Category Archives: Miscellaneous

THE POWER OF IMPRESSION

On January 14th  the New York Times published an interesting article by Sue  Shellenbarger about appearing to be an intelligent person. I was once again struck by the fact of how powerful our impressions are and even more than our rational analysis. The article  discussed research about how people form an impression about how intelligent another person might be. It turns out things we do to  promote an impression of intelligence  may do that or they may do the opposite of what we intended. In general, things that promote intelligence include showing self-confidence, speaking clearly and smoothly, and responding thoughtfully to what others are saying.

Not surprising, one of the strongest signs of intelligence is looking at others when speaking to them or when listening to them speak.  Yes, that is pretty obvious, but have you watched lawyers in jury selection looking down at their notes while the juror is speaking to them? It is far too common.  The  reaction of the juror is the same reaction you have when you are talking to someone at a social function and they are looking over your shoulder while you are talking.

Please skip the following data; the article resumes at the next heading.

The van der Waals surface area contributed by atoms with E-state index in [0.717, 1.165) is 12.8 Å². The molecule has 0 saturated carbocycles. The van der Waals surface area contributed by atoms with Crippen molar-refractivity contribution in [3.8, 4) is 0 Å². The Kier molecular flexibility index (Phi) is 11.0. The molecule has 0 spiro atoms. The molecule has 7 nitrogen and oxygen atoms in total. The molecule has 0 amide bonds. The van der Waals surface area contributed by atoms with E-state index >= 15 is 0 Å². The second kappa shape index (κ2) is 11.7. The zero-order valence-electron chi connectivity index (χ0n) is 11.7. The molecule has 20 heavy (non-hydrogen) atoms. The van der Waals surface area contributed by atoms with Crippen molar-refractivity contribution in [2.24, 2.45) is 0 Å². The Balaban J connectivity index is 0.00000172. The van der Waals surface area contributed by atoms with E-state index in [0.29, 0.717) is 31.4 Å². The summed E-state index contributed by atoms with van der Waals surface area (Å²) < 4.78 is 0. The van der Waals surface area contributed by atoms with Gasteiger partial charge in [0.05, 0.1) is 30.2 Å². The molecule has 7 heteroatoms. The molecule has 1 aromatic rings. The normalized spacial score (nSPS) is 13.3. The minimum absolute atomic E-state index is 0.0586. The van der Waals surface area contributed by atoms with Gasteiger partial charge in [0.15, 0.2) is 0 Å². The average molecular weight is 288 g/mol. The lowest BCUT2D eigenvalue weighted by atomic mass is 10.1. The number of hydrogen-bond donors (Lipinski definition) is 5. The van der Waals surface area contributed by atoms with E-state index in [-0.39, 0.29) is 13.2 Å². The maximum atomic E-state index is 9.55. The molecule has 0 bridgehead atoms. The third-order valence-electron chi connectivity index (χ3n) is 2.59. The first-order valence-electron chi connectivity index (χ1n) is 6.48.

In 2007 a psychology study at at a university in Los Angeles involved videos of participants acting out efforts to be seen as intelligent. The videos were then watched by others who evaluated how intelligent they thought the subject in the video was.  People who were trying to look intelligent used some common behaviors. These included looking at others while listening or speaking, sitting up straight, putting on a serious face and avoiding gestures, such as touching their hair or face. But the study showed that only the first two were really effective in creating  an impression of high intelligence from the people watching the videos. The primary factors were looking at others while listening or speaking and sitting up straight.